AKA Hell City Shinjuku, Monster City
Starring Hideyuki Hori, Hiromi Tsuru, Kiyoshi Kobayashi, Kyouko Tonguu, Yuusaku Yara, Asami Mukaidono, Ichirō Nagai
Directed by Yoshiaki Kawajiri
The next anime based on Hideyuki Kikuchi novels is directed by Yoshiaki Kawajiri, the same guy that brought us Ninja Scroll. Considering how awesome that film was, I was eagerly looking forward to this one. It certainly has the animation quality to match that later work, which surprised me coming from an ’80s anime, but unfortunately it left me a bit disappointed in other aspects.
The movie starts out strong, with a kick-ass sword fight across the rooftops of Tokyo that ends with the destruction of Shinjuku. (For the confused at this point, Shinjuku is not actually a city. Rather, it is one of the special wards of Tokyo.) Authorities believe it’s a bizarre earthquake, but we know better. That crazy evil guy we just saw was actually summoning demons to take over the world, and now Shinjuku is under their control. Fast forward 10 years, and Shinjuku is now a haunted wasteland filled only with villains, the dregs of humanity, and the demons that hunt them.
The demons on the other hand are just out for blood. The best parts of the film are when the characters are being chased around by them. The action is great and the fluid animation really makes it all come together. There are some beautiful, creepy scenes of the giant spider monster with a mouth in its stomach popping out of walls and other objects, literally passing right through them like a ghost, although there is nothing insubstantial about the destruction it causes as it rampages around.
More so than that, however, is the increasing blandness of the events and situations. Somewhere in the second half, I began drifting from intrigued excitement to attention wandering boredom. Some of this is because the other demons are less creative and interesting than the two I mentioned, but a large part of this is also my dislike of Sayaka. She is very determined to do things, but she is completely incapable of anything. Yet the story plays up her importance despite how little she contributes. I also just didn’t buy it when she defeats a demon by talking to it. Granted, depicting psychological events visually is rather difficult, so maybe this was a scene better left to the novel, but the idea of stopping a raging, incoherent demonic power just by being nice felt rather trite to me.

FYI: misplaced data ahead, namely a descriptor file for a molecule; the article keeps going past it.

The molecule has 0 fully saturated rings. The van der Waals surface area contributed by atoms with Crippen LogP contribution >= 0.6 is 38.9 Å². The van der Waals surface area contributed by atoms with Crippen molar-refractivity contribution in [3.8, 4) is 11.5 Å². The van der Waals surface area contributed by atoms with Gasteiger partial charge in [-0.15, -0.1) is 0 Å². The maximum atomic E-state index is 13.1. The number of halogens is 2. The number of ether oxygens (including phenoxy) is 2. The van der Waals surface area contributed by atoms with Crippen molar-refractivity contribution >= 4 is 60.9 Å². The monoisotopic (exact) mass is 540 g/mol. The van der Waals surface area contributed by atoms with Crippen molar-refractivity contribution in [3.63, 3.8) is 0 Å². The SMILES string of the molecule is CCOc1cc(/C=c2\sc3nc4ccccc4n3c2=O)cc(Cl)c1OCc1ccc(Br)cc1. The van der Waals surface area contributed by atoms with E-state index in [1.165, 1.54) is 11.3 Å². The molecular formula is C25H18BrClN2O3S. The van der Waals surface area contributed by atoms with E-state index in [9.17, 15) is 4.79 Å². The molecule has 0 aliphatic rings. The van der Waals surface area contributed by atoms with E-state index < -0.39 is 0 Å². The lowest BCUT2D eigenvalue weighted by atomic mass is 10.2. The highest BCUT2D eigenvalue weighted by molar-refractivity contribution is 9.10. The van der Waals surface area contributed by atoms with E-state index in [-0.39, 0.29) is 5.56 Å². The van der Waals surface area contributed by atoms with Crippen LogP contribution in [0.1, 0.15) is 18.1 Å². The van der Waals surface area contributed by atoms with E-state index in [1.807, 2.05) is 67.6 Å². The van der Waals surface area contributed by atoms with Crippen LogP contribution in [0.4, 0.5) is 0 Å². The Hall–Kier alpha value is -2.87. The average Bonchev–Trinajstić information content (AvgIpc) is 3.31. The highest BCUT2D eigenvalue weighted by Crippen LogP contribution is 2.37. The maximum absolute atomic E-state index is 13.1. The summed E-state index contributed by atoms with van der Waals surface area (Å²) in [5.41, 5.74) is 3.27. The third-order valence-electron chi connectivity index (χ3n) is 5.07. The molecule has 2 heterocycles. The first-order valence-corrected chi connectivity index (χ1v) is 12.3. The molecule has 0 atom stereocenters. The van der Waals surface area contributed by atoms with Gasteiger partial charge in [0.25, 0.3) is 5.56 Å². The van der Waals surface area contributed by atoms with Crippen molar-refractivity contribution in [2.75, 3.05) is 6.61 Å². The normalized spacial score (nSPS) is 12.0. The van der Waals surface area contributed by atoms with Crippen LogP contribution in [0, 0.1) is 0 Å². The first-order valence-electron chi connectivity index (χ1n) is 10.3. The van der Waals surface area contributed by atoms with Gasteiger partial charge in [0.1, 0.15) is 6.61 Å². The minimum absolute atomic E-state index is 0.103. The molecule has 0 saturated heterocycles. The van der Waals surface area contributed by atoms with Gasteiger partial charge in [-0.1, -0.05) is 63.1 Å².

Somewhere along the way the film loses its sense of climactic grandeur and never gets it back. What really saves it from disaster by the end is its great animation. Even after I had lost interest, I was still watching with admiration as the fluid motion played out. This is especially unusual for an ’80s anime, and while this is from the late ’80s, it has the look and polish that was rare until well into the ’90s. Other well animated films from the decade, like Harmageddon, and especially Macross: Do You Remember Love?, have a jerky feel to the quality, saving their best animation for important scenes while less climactic moments get far less attention. The consistency of Demon City‘s animation puts it into a rare group alongside Akira and Studio Ghibli films. Not that it’s as well animated as those films, but I can’t think of anything else from the ’80s better than Demon City. Possibly Project A-Ko, but not by much.
It’s not a bad film, but it burns itself out in the first half. If the exact same material had been the other way around I probably would have loved it, but when a film ends on a down note it kinda kills the fun of the first half, so I wound up disappointed even though there is a lot of great stuff here. If you can watch a bland ending without it ruining the fun you had earlier, then this is a good film to check out. It left me with a bad aftertaste, however, and others will probably have the same reaction.